The following is a checklist of benefits and entitlements which may become available following an award or increase of DLA.;-
Carer‘s Allowance (CA)
If your child gets the middle or the highest rate of the DLA care component, you may be able to get Carer’s Allowance (CA). You must be caring for your child for at least 35 hours of each week. To get CA, you must not be treated as a full-time student and not earning more than a set amount, after certain deductions.
Carer’s Allowance can be backdated in line with the DLA award, as long as you apply within three months of getting the DLA decision. If you apply later, Carer’s Allowance can only be backdated for three months.
CA can affect entitlements like Income Support and tax credits. In most cases you will still be better off. If you get Incapacity Benefit, or contributory Employment and Support Allowance, it could also be in your interest to apply for CA, even though it can’t be paid on top of these benefits.
Child Tax Credit (CTC)
Child Tax Credit is assessed more generously when a child gets DLA. Families will qualify for an extra disability element (and a severe disability element if your child is on the highest rate DLA care component). The disability and severe disability elements can be backdated in line with the DLA award if you tell the tax credit office within one month of a decision to award DLA.
If you have previously been refused or never claimed tax credits because your income was too high, you may find that you qualify for the first time as a result of your child being awarded DLA (or having their care component increased to the highest rate.
Income Support (IS)
For families still getting payments for their children in their IS, getting DLA will lead to extra money being added to your IS, known as a disabled child premium (and an enhanced disability premium if your child is awarded the highest rate of the care component).
You will need to let the office dealing with the IS claim know about the DLA award.
If your child gets Employment and Support Allowance in their own right, an award of the highest rate of the care component of DLA may lead to an increase in this benefit. Let the office dealing with these benefits know about a new award of DLA or any change to the existing award.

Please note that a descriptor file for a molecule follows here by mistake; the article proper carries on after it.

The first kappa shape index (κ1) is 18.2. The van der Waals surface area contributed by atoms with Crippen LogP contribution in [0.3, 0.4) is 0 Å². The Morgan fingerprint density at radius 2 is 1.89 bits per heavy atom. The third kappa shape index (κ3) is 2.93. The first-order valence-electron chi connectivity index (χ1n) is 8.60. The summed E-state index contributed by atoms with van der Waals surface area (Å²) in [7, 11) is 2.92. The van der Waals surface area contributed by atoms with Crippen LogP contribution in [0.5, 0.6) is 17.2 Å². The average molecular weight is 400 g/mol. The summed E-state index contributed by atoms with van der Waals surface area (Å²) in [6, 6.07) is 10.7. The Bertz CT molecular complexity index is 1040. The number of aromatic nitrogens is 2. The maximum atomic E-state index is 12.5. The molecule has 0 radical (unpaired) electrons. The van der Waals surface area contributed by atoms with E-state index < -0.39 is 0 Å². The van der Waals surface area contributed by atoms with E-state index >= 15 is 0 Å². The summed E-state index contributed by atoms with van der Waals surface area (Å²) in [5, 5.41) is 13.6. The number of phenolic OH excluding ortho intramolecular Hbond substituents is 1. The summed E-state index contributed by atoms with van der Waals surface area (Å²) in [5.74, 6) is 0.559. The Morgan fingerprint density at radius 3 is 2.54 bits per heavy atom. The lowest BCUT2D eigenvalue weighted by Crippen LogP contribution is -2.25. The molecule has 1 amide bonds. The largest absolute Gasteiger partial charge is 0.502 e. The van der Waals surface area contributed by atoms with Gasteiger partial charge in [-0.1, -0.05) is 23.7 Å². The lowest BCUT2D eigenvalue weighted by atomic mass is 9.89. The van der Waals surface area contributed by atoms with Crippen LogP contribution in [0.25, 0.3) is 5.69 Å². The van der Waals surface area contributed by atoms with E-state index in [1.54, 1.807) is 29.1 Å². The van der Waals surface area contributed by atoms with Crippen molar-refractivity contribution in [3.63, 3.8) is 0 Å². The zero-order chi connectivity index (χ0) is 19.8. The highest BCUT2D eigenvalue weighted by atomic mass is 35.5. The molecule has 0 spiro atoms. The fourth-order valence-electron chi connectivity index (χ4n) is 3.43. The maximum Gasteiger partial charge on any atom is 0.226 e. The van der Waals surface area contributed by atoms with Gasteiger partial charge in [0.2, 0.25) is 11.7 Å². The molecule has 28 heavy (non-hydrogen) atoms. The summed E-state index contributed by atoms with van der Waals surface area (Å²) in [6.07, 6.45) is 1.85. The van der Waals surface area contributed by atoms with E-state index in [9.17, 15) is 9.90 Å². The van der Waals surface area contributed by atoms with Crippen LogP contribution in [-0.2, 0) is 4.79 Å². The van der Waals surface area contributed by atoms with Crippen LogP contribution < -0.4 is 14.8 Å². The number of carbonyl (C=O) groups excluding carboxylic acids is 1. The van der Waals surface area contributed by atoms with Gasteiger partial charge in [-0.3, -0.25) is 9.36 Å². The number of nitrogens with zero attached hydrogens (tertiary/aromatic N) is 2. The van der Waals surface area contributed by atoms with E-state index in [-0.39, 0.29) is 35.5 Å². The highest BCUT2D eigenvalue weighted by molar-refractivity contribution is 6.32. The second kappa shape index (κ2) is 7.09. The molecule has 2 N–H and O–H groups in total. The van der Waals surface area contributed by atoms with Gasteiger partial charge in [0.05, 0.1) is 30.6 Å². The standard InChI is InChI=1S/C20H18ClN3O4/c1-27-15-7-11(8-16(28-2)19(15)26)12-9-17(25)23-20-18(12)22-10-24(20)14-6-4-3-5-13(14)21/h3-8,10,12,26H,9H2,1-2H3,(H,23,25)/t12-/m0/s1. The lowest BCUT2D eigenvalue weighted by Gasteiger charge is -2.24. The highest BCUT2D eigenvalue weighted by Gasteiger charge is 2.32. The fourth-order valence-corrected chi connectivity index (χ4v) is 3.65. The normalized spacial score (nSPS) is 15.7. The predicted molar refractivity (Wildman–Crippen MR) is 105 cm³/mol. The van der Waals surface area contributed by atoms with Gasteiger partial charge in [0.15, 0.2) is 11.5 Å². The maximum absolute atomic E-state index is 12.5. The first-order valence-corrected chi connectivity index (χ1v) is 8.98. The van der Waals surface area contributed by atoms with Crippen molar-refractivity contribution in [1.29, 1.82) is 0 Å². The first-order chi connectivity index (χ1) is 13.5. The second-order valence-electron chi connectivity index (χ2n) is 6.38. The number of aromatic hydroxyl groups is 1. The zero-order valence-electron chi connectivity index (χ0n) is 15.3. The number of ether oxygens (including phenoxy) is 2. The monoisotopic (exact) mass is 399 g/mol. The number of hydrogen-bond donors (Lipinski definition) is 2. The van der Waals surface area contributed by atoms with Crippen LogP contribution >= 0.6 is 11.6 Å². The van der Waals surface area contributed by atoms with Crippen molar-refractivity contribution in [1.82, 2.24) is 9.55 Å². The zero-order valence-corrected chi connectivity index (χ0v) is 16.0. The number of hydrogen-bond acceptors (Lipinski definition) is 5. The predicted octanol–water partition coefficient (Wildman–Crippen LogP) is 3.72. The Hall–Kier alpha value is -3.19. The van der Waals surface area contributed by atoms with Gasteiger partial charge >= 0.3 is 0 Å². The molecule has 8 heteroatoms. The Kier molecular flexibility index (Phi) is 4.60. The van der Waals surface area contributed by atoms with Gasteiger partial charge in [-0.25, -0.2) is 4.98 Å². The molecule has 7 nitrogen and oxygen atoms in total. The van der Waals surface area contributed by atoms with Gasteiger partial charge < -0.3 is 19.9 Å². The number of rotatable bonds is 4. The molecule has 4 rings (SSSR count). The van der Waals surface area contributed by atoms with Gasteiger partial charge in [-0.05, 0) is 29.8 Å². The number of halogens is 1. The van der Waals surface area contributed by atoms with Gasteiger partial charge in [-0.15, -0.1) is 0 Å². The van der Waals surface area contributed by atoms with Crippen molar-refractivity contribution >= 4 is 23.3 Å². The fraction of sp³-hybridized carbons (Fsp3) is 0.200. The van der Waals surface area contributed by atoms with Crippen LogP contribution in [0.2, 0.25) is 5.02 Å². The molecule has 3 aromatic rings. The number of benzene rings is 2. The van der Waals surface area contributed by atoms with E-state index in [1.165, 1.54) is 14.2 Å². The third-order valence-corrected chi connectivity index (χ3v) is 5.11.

If your child gets Income Support in their own right, then an award of DLA can lead to an increase in their benefit. This is because they will qualify for the disability premium (and the enhanced disability premium if they’re awarded the highest rate of the care component).
Help with rent and council tax If you get Housing Benefit or support with council tax, then getting DLA for your child may lead to extra benefit if you are not already getting your rent and council tax met in full. If you don’t get these benefits but are liable for rent or council tax then you may find that getting DLA will help you qualify for the first time. If your disabled child cannot share a
bedroom and because of this your Housing Benefit is reduced under the bedroom tax or local housing allowance rules, getting DLA care component at the middle or highest rate for them may help you get more Housing Benefit.
Both Housing Benefit and support with council tax are means-tested and any award will depend on your income and circumstances.
There are other ways of getting help with council tax which don’t depend on income or savings but do depend on there being a disabled occupant within your household.
Universal Credit is a new benefit that will replace tax credits and other means-tested benefits for people of working age. If you receive Universal Credit and a child who is included in your Universal Credit claim gets DLA, you will qualify for extra Universal Credit payments.
In most parts of the UK Universal Credit does not yet apply to families with a disabled child. However, families with a disabled child will be asked to claim Universal Credit if they live in a postcode area where the full Universal Credit service has been introduced and they try to make a new claim for one of the means-tested benefits or tax credits that Universal Credit is replacing, At the time of writing the full Universal Credit service only applies in a small number of postcode areas in England and Scotland, however it will gradually be extended to many more areas and is expected to cover the whole country soon.
Things to be aware of that may affect your DLA Claim….
Going into hospital or a care home
DLA can be affected by your child having overnight stays away from home. There are different rules for this depending on whether your child goes into hospital or a care home.
Stays in hospital
If your child is under 18 when they enter hospital, their DLA can continue to be paid for the whole time they are there.
Stays in a care home
If your child is in a care home (which usually includes residential schools), generally payment of the care component will stop after 28 days. However, they can be paid the care component for any day they stay in your home, including the day they leave and the day they return. The mobility component is not affected by stays in a care home. The rules differ if your child’s stay in a care home is funded by NHS continuing healthcare, or if you pay for the care home yourself.
Other DLA Advice...